In a textbook example of the abusive power of a near-monopoly, the ‘net was set ablaze yesterday upon the news that major internet backbone provider and content distribution network (CDN) company Level 3 called out cable-modem internet service provide Comcast for demanding additional fees for delivering video and other content to Comcast customers. Comcast’s demands come on the heels of Level 3 inking an agreement to become the exclusive US distributor of Netflix “watch instantly” streaming movies and television programming. Quite obviously, Comcast is also in the television business, causing many a public interest advocate to see this action as an anti-competitive move, and just the sort of thing that happens when there are no network neutrality protections for internet content.
While this case has to do with video content specifically, how things turn out will have implications for all types of content on the internet, including radio.
You see, the internet has historically operated based upon peering agreements. That is, one service provider connects to another under the agreement that each will transmit content that originates on the other’s network. As a backbone provider, then, a company like Level 3 would agree to freely transmit content that originates on an ISP’s network in exchange for the ISP delivering Level 3’s content to its customers. At its core peering is supposed to be non-discriminatory, where bits are bits, and it doesn’t matter whether those bits are text, graphics, audio or video. But with Comcast one can only conclude appears that the fact that Level 3 is transmitting video is at issue. In fact, industry expert Dave Burstein tells ArsTechnica’s Nate Anderson that, “As far as I know, no primary backbone provider like Level 3 has ever been required to pay to deliver traffic to another major carrier.”
Level 3 says that it “believes Comcast’s current position violates the spirit and letter of the FCC’s proposed Internet Policy principles and other regulations and statutes,” and therefore is asking for scrutiny by regulators and legislators. For his part, on Tuesday FCC Chairman Julius Genachowski told reporters that, “It would be premature to comment on it without knowing what the facts are. The staff is looking into it.”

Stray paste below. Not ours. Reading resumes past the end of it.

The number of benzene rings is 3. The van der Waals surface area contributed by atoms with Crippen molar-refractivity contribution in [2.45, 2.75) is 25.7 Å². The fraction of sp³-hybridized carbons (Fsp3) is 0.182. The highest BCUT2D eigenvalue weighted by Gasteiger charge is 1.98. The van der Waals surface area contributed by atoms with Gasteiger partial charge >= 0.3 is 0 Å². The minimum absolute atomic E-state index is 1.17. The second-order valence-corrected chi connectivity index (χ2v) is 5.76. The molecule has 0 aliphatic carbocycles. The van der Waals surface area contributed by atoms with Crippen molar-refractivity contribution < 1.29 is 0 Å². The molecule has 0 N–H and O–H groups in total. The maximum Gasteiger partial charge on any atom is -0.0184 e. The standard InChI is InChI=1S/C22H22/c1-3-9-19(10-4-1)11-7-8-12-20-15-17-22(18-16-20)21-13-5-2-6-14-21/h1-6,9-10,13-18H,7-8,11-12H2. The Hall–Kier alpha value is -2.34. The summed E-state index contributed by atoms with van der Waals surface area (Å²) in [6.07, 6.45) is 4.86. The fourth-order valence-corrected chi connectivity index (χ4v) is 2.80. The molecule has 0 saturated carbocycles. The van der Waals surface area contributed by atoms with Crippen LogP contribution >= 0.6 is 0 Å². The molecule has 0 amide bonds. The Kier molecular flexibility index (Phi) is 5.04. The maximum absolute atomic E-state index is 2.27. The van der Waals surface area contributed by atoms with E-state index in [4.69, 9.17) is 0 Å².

While streaming a Netflix movie consumes anywhere from 5 to 10 times the bandwidth of listening to an online radio stations, a victory for Comcast in this matter might cause the company to start looking to hit up services like Pandora or last.fm–which each have significantly larger audiences than Netflix–for additional fees. Such fees could seriously affect the ability of these services to continue to offer free options, or raise the cost of their pay service.
More significant is the threat to smaller webcasters, whether they’re noncommerical stations like WFMU, commercial stations like Indie 103, or a large streaming radio host like Live 365. Even though most stations won’t deal directly with Comcast, any that serve a sizeable online audience use a third-party streaming host or CDN that will have to deal with Comcast directly or via a third party. Eventually any additional fees that Comcast charges will get passed along to the station.
Netflix and Level 3 are big enough companies that they can ill afford to walk away from Comcast’s nearly 16 million internet customers. But such fees might be enough to make it too expensive for a smaller webcaster to serve Comcast customers, forcing them to limit or eliminate service to them. This could lead to Comcast internet customers having less diversity to choose from. Of course, households that can choose a different ISP would be able to do so, but too many broadband consumers in the US don’t have a second ISP to choose from.
A more damaging outcome would be if other ISPs decided to follow Comcast’s lead, driving up costs for all webcasters. One of the most revolutionary aspects of internet radio is its low barrier to entry. Any effort by ISPs to impose fees on audio or video traffic delivered to their customers would threaten this advantage, likely harming noncommercial and smaller webcasters. Large, corporate-backed webcasters, like Pandora, will probably withstand the fees, just like it seems Netflix will. But the overall diversity of web radio will suffer.
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